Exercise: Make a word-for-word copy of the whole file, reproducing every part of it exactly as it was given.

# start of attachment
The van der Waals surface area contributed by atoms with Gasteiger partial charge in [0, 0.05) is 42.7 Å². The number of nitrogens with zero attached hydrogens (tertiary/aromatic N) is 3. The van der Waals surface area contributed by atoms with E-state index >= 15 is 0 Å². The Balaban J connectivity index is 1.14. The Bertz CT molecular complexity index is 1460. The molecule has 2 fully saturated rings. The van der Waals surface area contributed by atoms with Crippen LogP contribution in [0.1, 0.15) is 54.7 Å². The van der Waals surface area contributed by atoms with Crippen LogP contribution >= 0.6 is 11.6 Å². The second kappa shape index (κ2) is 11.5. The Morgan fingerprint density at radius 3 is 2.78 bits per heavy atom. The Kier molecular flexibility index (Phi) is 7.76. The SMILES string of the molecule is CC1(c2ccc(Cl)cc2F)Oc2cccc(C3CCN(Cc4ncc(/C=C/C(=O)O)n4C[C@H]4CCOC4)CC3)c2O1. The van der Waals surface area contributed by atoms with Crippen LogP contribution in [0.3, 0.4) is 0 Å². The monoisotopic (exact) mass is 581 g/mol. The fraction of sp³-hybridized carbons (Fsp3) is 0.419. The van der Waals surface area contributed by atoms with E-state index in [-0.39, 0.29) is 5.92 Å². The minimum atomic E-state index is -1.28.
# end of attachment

The van der Waals surface area contributed by atoms with Gasteiger partial charge in [0, 0.05) is 42.7 Å². The number of nitrogens with zero attached hydrogens (tertiary/aromatic N) is 3. The van der Waals surface area contributed by atoms with E-state index >= 15 is 0 Å². The Balaban J connectivity index is 1.14. The Bertz CT molecular complexity index is 1460. The molecule has 2 fully saturated rings. The van der Waals surface area contributed by atoms with Crippen LogP contribution in [0.1, 0.15) is 54.7 Å². The van der Waals surface area contributed by atoms with Crippen LogP contribution >= 0.6 is 11.6 Å². The second kappa shape index (κ2) is 11.5. The Morgan fingerprint density at radius 3 is 2.78 bits per heavy atom. The Kier molecular flexibility index (Phi) is 7.76. The SMILES string of the molecule is CC1(c2ccc(Cl)cc2F)Oc2cccc(C3CCN(Cc4ncc(/C=C/C(=O)O)n4C[C@H]4CCOC4)CC3)c2O1. The van der Waals surface area contributed by atoms with Crippen LogP contribution in [0.3, 0.4) is 0 Å². The monoisotopic (exact) mass is 581 g/mol. The fraction of sp³-hybridized carbons (Fsp3) is 0.419. The van der Waals surface area contributed by atoms with E-state index in [-0.39, 0.29) is 5.92 Å². The minimum atomic E-state index is -1.28.